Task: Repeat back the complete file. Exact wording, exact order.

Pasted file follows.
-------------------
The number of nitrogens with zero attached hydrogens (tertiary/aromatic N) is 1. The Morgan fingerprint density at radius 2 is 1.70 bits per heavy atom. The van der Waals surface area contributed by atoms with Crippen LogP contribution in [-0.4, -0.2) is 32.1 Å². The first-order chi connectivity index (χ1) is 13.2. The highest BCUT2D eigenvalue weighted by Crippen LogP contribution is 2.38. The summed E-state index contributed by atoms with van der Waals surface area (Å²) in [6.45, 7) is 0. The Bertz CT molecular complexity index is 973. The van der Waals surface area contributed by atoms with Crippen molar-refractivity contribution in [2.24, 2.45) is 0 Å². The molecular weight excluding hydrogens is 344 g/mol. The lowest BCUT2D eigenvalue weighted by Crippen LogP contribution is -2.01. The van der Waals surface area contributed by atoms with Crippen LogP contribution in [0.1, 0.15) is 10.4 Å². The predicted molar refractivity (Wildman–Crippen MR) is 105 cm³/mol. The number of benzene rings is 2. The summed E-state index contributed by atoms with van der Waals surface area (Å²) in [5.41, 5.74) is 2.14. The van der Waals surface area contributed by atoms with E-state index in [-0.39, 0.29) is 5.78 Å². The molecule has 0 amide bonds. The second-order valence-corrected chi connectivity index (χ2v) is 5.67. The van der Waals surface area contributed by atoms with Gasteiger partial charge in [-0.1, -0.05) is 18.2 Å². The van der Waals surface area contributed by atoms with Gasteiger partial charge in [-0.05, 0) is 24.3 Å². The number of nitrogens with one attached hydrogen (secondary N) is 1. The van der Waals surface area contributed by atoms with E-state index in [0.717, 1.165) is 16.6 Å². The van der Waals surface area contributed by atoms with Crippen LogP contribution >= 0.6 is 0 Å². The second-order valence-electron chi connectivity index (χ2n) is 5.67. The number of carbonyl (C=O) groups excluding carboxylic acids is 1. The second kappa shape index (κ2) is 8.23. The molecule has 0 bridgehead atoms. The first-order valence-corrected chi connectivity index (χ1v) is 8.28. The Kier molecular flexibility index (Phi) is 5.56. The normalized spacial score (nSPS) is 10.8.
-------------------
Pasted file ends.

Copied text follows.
The number of nitrogens with zero attached hydrogens (tertiary/aromatic N) is 1. The Morgan fingerprint density at radius 2 is 1.70 bits per heavy atom. The van der Waals surface area contributed by atoms with Crippen LogP contribution in [-0.4, -0.2) is 32.1 Å². The first-order chi connectivity index (χ1) is 13.2. The highest BCUT2D eigenvalue weighted by Crippen LogP contribution is 2.38. The summed E-state index contributed by atoms with van der Waals surface area (Å²) in [6.45, 7) is 0. The Bertz CT molecular complexity index is 973. The van der Waals surface area contributed by atoms with Crippen molar-refractivity contribution in [2.24, 2.45) is 0 Å². The molecular weight excluding hydrogens is 344 g/mol. The lowest BCUT2D eigenvalue weighted by Crippen LogP contribution is -2.01. The van der Waals surface area contributed by atoms with Crippen LogP contribution in [0.1, 0.15) is 10.4 Å². The predicted molar refractivity (Wildman–Crippen MR) is 105 cm³/mol. The number of benzene rings is 2. The summed E-state index contributed by atoms with van der Waals surface area (Å²) in [5.41, 5.74) is 2.14. The van der Waals surface area contributed by atoms with E-state index in [-0.39, 0.29) is 5.78 Å². The molecule has 0 amide bonds. The second-order valence-corrected chi connectivity index (χ2v) is 5.67. The van der Waals surface area contributed by atoms with Gasteiger partial charge in [-0.1, -0.05) is 18.2 Å². The van der Waals surface area contributed by atoms with Gasteiger partial charge in [-0.05, 0) is 24.3 Å². The number of nitrogens with one attached hydrogen (secondary N) is 1. The van der Waals surface area contributed by atoms with E-state index in [0.717, 1.165) is 16.6 Å². The van der Waals surface area contributed by atoms with Crippen LogP contribution >= 0.6 is 0 Å². The second-order valence-electron chi connectivity index (χ2n) is 5.67. The number of carbonyl (C=O) groups excluding carboxylic acids is 1. The second kappa shape index (κ2) is 8.23. The molecule has 0 bridgehead atoms. The first-order valence-corrected chi connectivity index (χ1v) is 8.28. The Kier molecular flexibility index (Phi) is 5.56. The normalized spacial score (nSPS) is 10.8.